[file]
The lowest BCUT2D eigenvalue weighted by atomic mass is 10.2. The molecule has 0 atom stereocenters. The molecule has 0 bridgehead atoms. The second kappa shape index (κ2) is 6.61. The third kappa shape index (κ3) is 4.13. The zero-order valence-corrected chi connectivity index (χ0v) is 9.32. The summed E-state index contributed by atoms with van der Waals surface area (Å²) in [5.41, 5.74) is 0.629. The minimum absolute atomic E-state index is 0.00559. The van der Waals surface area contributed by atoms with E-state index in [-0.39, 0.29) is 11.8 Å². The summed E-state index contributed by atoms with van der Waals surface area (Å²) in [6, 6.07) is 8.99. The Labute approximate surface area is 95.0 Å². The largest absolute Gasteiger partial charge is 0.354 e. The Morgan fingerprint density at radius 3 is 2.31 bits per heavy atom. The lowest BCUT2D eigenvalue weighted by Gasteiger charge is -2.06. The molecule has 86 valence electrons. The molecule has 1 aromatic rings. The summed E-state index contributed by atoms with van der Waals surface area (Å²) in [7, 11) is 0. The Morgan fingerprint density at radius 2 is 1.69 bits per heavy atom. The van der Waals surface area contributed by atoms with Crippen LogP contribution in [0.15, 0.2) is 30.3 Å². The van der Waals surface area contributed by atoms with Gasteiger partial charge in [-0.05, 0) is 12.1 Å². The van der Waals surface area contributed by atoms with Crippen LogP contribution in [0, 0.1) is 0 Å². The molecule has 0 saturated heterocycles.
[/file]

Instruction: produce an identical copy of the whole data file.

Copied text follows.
The lowest BCUT2D eigenvalue weighted by atomic mass is 10.2. The molecule has 0 atom stereocenters. The molecule has 0 bridgehead atoms. The second kappa shape index (κ2) is 6.61. The third kappa shape index (κ3) is 4.13. The zero-order valence-corrected chi connectivity index (χ0v) is 9.32. The summed E-state index contributed by atoms with van der Waals surface area (Å²) in [5.41, 5.74) is 0.629. The minimum absolute atomic E-state index is 0.00559. The van der Waals surface area contributed by atoms with E-state index in [-0.39, 0.29) is 11.8 Å². The summed E-state index contributed by atoms with van der Waals surface area (Å²) in [6, 6.07) is 8.99. The Labute approximate surface area is 95.0 Å². The largest absolute Gasteiger partial charge is 0.354 e. The Morgan fingerprint density at radius 3 is 2.31 bits per heavy atom. The lowest BCUT2D eigenvalue weighted by Gasteiger charge is -2.06. The molecule has 86 valence electrons. The molecule has 1 aromatic rings. The summed E-state index contributed by atoms with van der Waals surface area (Å²) in [7, 11) is 0. The Morgan fingerprint density at radius 2 is 1.69 bits per heavy atom. The van der Waals surface area contributed by atoms with Crippen LogP contribution in [0.15, 0.2) is 30.3 Å². The van der Waals surface area contributed by atoms with Gasteiger partial charge in [-0.05, 0) is 12.1 Å². The van der Waals surface area contributed by atoms with Crippen LogP contribution in [0, 0.1) is 0 Å². The molecule has 0 saturated heterocycles.